Inspired, Jigoku has a beautiful chair made, which she puts into her chamber. Every day, she sits in the chair and meditates.
Eventually, Ikkyū returns to see her. He watches her meditate (as he enjoys some sake), then tells her that she has achieved enlightenment, and breaks her chair into pieces. Jigoku, now at peace with herself, continues to work in the brothel (“as if she were a mere skeleton wrapped in flesh,” with nothing to be ashamed of), giving alms generously from her earnings. Sometime later, she falls deathly ill.
On the forty-fifth day of her illness, Jigoku predicts that she will die that very day, and sends for Ikkyū. He arrives with his disciple Gosuke, and tells Jigoku that on the night he spent with her, he saw the seven moles on her right arm and realized that she was Otoboshi, the daughter of the samurai Umezu no Kamon Kageharu — and Gosuke’s sister.
Jigoku struggles out of bed to play the koto and sing. At the end of the song, she falls dead. Ikkyū tells the people to dress her in a simple white robe and leave her body out in the fields. When they object, the monk tells Gosuke to look under Jigoku’s pillow. Sure enough, they find a note with the same instructions [but Gosuke, Ikkyū’s disciple, found the note. Hmmmmm]. The people of the brothel agree to honor the request.
After forty-nine days, nothing is left but Jigoku’s robe and her skeleton. Returning to the field, Ikkyū lifts up the bones; they are still connected, the skeleton complete! This is a sign that Jigoku was no ordinary woman. When Ikkyū cremates the remains, seven stars emerge and fly up into the sky.
You can still see Jogoku’s tomb, they say, at a temple in the village of Yagi.
The story I’ve summarized is originally from Honchō suibodai zenden (Complete Accounts of Drunken Enlightenment in our Country) by Santō Kyōden, published in 1809. I read it in the essay “Kuniyoshi and the Hell Courtesan” by Julia Meech, found in the Seduction catalog. I don’t know if Dr. Meech has published the essay anywhere else, but if you can find it, I highly recommend it.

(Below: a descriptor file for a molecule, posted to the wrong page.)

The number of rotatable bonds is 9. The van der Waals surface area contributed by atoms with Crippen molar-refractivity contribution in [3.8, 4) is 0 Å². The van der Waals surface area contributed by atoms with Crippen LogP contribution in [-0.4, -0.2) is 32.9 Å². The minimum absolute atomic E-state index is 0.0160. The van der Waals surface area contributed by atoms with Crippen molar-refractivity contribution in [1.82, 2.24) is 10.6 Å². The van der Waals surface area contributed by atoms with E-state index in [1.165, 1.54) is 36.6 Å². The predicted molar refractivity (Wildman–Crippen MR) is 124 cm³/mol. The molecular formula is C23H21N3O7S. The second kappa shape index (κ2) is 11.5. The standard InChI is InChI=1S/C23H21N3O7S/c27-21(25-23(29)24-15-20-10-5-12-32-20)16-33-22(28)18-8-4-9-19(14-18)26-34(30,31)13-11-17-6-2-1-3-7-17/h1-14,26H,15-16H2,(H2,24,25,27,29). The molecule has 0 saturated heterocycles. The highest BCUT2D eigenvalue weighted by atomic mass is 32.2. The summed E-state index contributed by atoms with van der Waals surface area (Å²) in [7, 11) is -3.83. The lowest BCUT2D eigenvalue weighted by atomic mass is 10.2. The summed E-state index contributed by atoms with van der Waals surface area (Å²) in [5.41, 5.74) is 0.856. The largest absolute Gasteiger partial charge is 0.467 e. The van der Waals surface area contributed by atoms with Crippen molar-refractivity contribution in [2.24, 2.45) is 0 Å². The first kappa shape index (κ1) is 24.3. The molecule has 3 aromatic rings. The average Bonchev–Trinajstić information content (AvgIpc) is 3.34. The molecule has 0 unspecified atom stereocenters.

Dayū (or tayū) was the designation for the highest rank of courtesan; they were expected to provide dance, music, and conversation, as well as sex. The term jigoku denoted streetwalkers. So for the Hell Courtesan to name herself Jigoku is in some sense a double self-denigration.
Geisha were also skilled entertainers, but not prostitutes. Courtesans (including dayū) wore bright robes with the obi (sash) tied in the front — because they tied and untied them frequently, I suppose. Geisha wore more restrained colors, and tied their obi in the back.
Ikkyū was a historical figure; a fervent believer in Zen, but a gadfly who was critical of institutional Zen — that is, the formal monastic life and empty rule following. He believed in finding Zen in everyday life.
Ten days In the monastery Made me restless. The red thread On my feet Is long and unbroken. If one day you come Looking for me, Ask for me At the fishmonger's, In the tavern, Or in the brothel.
Whether he was as wild-living as the stories say, I don’t know, but he did eventually leave temple life, surrounding himself with artists and poets and entering a romantic relationship with the blind singer Mori. He wrote some spicy poetry, too. Later in life, he served briefly as the abbot of Daitokuji Temple. He was also influential in shaping the modern Japanese tea ceremony.
Ikkyū’s disciple (and Jigoku’s brother) Gosuke had the nickname ‘Weatherworn” because of the image on his robe of an old weathered skeleton, the bones scattered among the grass. A morbid pair, this brother and sister. In Santō Kyōden’s story, Gosuke gets in a fight and kills two brothers, who turn out to be the bandits who murdered Gosuke and Jigoku’s mother.
Utagawa Kuniyoshi, whose work illustrates this post (his work inspired this post, as it was central to the Hell Courtesan section of the Seduction exhibit), was so into the story of Hell Courtesan that he not only produced several works based on her story, he also portrayed himself in Jigoku-style robes. He liked cats, too, as you can see.